Van Gelderen's time has yet to be ratified by the World Speed Sailinng Record Council (WSSR) but he broke the late John Kenny's long standing record of 40.44 three times in the ideal conditions yesterday afternoon.

Published in Kitesurfing

Multiple Irish Windsurfing Champion Oisín van Gelderen from Dublin joins the fastest windsurfers in the world, in a bid to break the Windsurfing Speed World Record, at a newly designed speed course at Salins De La Palme, in the south of France. The Irish GPS Speed Record Holder qualified for a wildcard invitation to the event, based on his previous speeds and potential to perform. Being invited to join the fastest windsurfers in the world at a specialised location, is the equivalent of being invited to play in the Croke Park Final, or the Golf Masters. He aims to use the opportunity to break his own personal best speeds and smash the 50knot barrier (92.6kph), and set a new official Irish Speed Record over 500merres - ratified by the WSSRC (World Sailing Speed Records Council).

The current windsurfing Speed World Record, held by Frenchman Antoine Albeau (France), stands at 53.27 knots (98.65kph) over 500 metres, which was set at purpose built speed canal in Luderitz, Namibia. This country is currently home to all the fastest speeds in the World - in both Windsurfing and Kitesurfing - and the Outright Sailing Speed World Record by Australian Sailor Paul Larsen (Aus), who in a custom build carbon fibre boat, blew everyone else away with a speed of 65.45 knots (121.21kph).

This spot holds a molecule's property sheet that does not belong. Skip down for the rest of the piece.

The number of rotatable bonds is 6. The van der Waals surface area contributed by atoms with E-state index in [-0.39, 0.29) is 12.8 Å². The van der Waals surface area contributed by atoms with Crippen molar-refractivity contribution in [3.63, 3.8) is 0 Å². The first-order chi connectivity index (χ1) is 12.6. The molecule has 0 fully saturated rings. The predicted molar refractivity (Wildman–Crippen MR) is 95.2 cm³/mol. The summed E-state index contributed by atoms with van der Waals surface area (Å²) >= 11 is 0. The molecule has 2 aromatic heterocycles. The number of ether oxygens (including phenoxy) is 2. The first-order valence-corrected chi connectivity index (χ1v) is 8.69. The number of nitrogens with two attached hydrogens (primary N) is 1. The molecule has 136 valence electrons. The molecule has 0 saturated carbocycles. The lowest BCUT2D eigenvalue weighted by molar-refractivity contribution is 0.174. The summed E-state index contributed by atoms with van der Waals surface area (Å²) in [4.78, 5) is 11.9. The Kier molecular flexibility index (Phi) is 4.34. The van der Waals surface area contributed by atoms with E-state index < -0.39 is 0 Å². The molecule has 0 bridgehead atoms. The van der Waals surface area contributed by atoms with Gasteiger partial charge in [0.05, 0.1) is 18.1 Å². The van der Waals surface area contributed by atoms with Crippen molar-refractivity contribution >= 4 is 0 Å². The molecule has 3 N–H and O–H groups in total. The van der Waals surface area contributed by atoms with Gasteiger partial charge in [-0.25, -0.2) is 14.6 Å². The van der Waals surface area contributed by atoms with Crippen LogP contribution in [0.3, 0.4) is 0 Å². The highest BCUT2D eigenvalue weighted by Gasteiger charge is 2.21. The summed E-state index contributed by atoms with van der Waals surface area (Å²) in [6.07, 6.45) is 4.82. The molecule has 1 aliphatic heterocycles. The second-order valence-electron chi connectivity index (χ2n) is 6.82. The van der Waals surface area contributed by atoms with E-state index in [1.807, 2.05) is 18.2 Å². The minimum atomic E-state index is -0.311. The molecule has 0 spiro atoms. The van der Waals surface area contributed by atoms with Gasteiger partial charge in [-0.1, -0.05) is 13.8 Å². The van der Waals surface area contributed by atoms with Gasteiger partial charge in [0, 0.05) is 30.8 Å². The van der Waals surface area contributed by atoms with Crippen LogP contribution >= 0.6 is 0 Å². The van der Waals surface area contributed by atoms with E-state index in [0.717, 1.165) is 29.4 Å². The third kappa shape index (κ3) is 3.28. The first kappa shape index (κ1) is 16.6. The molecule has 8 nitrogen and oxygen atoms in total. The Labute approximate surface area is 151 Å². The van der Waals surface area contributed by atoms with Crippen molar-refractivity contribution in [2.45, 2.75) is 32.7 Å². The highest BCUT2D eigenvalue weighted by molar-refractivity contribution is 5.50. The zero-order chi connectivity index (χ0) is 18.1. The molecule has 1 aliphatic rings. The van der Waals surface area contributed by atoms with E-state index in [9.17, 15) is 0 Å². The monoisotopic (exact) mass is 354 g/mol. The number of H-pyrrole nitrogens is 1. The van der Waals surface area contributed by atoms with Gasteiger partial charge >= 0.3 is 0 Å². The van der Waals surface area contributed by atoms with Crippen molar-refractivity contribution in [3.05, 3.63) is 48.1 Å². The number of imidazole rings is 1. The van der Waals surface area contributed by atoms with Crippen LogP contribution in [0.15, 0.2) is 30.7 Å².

The La Palme course in France, is the brainchild of UK windsurfer Erik Beale, who in 1988 became the first sailor (of any kind) in history to break 40–knot barrier. With his vast experience, he sourced out potential locations that could provide world record breaking conditions, and found a location in France that could provide the essential combination of gale force wind and very flat water. The Tramontana wind howls offshore throughout this part of France, and the course itself is set in a salt marsh just inland of the Mediterranean, close to Leucate.